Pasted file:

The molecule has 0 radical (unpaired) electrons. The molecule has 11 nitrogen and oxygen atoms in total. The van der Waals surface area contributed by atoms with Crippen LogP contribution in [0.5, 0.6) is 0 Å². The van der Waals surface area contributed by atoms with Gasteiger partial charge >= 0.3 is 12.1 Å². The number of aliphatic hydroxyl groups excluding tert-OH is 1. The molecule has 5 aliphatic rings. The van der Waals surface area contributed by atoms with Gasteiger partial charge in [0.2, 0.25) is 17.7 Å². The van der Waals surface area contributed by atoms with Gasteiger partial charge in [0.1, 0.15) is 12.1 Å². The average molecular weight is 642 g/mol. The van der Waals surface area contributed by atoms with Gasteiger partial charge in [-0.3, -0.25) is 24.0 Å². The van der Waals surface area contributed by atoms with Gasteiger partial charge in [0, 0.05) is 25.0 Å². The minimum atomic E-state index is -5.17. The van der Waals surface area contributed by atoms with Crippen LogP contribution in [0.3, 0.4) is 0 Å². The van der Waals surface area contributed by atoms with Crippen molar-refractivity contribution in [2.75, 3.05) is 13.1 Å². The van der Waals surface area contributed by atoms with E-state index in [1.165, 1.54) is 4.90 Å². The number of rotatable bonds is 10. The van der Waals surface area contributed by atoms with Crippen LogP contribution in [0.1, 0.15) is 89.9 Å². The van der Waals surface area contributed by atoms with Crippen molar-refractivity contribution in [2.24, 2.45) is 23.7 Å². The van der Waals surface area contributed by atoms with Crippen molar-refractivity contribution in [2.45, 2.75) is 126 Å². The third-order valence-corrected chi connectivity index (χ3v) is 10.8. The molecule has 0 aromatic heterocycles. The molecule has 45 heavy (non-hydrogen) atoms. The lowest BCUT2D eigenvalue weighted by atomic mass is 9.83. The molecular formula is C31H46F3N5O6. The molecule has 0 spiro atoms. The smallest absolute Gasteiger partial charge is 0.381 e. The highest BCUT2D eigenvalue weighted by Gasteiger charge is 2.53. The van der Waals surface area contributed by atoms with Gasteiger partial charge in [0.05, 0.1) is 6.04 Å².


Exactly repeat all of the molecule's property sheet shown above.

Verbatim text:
The molecule has 0 radical (unpaired) electrons. The molecule has 11 nitrogen and oxygen atoms in total. The van der Waals surface area contributed by atoms with Crippen LogP contribution in [0.5, 0.6) is 0 Å². The van der Waals surface area contributed by atoms with Gasteiger partial charge >= 0.3 is 12.1 Å². The number of aliphatic hydroxyl groups excluding tert-OH is 1. The molecule has 5 aliphatic rings. The van der Waals surface area contributed by atoms with Gasteiger partial charge in [0.2, 0.25) is 17.7 Å². The van der Waals surface area contributed by atoms with Gasteiger partial charge in [0.1, 0.15) is 12.1 Å². The average molecular weight is 642 g/mol. The van der Waals surface area contributed by atoms with Gasteiger partial charge in [-0.3, -0.25) is 24.0 Å². The van der Waals surface area contributed by atoms with Gasteiger partial charge in [0, 0.05) is 25.0 Å². The minimum atomic E-state index is -5.17. The van der Waals surface area contributed by atoms with Crippen LogP contribution in [0.3, 0.4) is 0 Å². The van der Waals surface area contributed by atoms with Crippen molar-refractivity contribution in [2.75, 3.05) is 13.1 Å². The van der Waals surface area contributed by atoms with E-state index in [1.165, 1.54) is 4.90 Å². The number of rotatable bonds is 10. The van der Waals surface area contributed by atoms with Crippen LogP contribution in [0.1, 0.15) is 89.9 Å². The van der Waals surface area contributed by atoms with Crippen molar-refractivity contribution in [2.24, 2.45) is 23.7 Å². The van der Waals surface area contributed by atoms with Crippen molar-refractivity contribution in [2.45, 2.75) is 126 Å². The third-order valence-corrected chi connectivity index (χ3v) is 10.8. The molecule has 0 aromatic heterocycles. The molecule has 45 heavy (non-hydrogen) atoms. The lowest BCUT2D eigenvalue weighted by atomic mass is 9.83. The molecular formula is C31H46F3N5O6. The molecule has 0 spiro atoms. The smallest absolute Gasteiger partial charge is 0.381 e. The highest BCUT2D eigenvalue weighted by Gasteiger charge is 2.53. The van der Waals surface area contributed by atoms with Gasteiger partial charge in [0.05, 0.1) is 6.04 Å².